More and more, divorce in New York involves parties from international jurisdictions. It can be quite messy, sometimes, especially if there are children who are literally being pulled across divergent nations.
It is easy to obtain a divorce if your spouse leaves the country (abandonment) but not so easy to get your children back if they take the children without your consent to a country that does not recognize the Hague Convention (that is to say the country is not a signatory to the Hague). Essentially, when one parent takes a child to another country (or jurisdiction) without the consent of the other parent, its called kidnapping.
Child kidnapping of American born children is becoming more common as divorcing parents seek to evade the custody laws in the U.S. When that happens, it can be a grave problem since, once the child is out of the jurisdiction of, say, New York for six months or more, the courts could lose authority/juridiction over the child and when the foreign country becomes the child’s habitual residence, that foreign jurisdiction could decide to assert jurisdiction over the child and determine what will happen to the child. What happens to the child could include an order that says the child should remain in the foreign country.
Not every country exercises comity with the United States or with the state of New York. Some of these countries do not even define taking of a child without both parents’ consent as “kidnapping.” These countries are not obligated to enforce custody orders from U.S. courts. Thus any edict pertaining to custody of the child will come from that country/jurisdiction and not New York.
However, if the country where the parent takes the child recognizes the Hague Convention, and if the left behind parent acts quickly to make a Hague Convention application for return of the child, and institute a Hague law suit there is a good chance the child will be returned to New York. That parent would likely have to bring a habeas corpus action (a writ basically demanding the children be produced in Court) in the foreign jurisdiction, retain counsel in the foreign jurisdiction and hope that he or she is able to persuade the foreign jurisdiction to return the child to his or her custody.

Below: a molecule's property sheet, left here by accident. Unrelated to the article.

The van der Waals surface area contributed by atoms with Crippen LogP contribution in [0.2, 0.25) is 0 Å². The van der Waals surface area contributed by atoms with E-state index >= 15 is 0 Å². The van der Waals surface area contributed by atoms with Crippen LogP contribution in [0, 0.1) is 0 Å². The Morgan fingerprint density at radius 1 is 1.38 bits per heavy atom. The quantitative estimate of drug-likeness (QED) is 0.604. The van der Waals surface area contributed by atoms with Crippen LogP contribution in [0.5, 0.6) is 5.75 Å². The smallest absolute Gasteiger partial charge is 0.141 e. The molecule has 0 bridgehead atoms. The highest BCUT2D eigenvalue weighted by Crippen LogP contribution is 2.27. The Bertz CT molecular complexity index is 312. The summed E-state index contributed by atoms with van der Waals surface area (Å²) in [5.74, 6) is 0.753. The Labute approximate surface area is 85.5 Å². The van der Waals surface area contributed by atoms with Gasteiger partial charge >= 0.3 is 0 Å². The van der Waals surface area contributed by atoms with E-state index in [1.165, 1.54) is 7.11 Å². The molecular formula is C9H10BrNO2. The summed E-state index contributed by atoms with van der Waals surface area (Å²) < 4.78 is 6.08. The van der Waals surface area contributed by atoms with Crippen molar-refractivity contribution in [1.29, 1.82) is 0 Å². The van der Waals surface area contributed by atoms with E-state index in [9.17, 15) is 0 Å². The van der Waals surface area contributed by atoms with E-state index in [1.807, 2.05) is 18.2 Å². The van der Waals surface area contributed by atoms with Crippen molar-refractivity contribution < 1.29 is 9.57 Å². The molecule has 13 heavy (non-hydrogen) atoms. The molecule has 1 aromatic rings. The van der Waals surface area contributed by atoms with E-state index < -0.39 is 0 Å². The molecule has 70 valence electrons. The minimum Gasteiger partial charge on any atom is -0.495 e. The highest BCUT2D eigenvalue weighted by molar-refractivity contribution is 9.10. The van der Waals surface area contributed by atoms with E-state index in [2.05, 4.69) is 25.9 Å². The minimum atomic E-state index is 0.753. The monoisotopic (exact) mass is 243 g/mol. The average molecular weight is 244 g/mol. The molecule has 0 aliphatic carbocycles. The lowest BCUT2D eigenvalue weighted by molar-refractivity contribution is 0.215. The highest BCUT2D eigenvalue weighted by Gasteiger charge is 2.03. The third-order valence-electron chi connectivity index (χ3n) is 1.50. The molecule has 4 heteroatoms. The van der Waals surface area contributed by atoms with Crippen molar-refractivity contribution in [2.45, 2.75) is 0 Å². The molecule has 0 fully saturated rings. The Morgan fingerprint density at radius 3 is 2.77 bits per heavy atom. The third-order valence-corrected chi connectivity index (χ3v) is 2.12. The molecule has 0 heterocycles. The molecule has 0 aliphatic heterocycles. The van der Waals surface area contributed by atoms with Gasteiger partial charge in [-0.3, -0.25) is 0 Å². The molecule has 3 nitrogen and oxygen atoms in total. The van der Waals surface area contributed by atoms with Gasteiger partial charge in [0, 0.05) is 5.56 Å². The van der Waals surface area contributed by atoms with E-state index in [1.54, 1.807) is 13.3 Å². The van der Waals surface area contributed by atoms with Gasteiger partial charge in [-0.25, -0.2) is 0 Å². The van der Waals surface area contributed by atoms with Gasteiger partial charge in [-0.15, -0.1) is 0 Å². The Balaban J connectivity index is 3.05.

Some of these jurisdictions are pro-mothers. So that if the child is under, say, the age of ten, they are likely to award the mother custody (especially if she is the “kidnapper”) since they believe that the mother is the more fit parent for young children. Others, such as countries in the Arab region, are pro-fathers.
Note that if the country does not recognize the Hague Convention, then the country where the child is taken has no obligation to recognize any custody orders from the “habitual home state” or to return the child to New York (or which ever state the child resides.)
By contrast, if the parent takes the child to another State in the Union, the problem is more manageable since there are laws in the U.S. against kidnapping and “home state shopping.” The Parental Kidnapping Prevention Act mandates that state authorities give full faith and credit to other States’ custody determinations, so long as those determinations were made in conformity with the provisions of the Parental Kidnapping Prevention Act. In other words, even if a child is taken to another state and resides for the requisite six months, that new state is not automatically the “home state.” There will be a hearing to determine if kidnapping was involved-and if it was the new state would decline jurisdiction.
Last updated March 2017Sign Up! Get Free Giveaways, New Ideas & Latest News Valid email for entry Thanks 🙂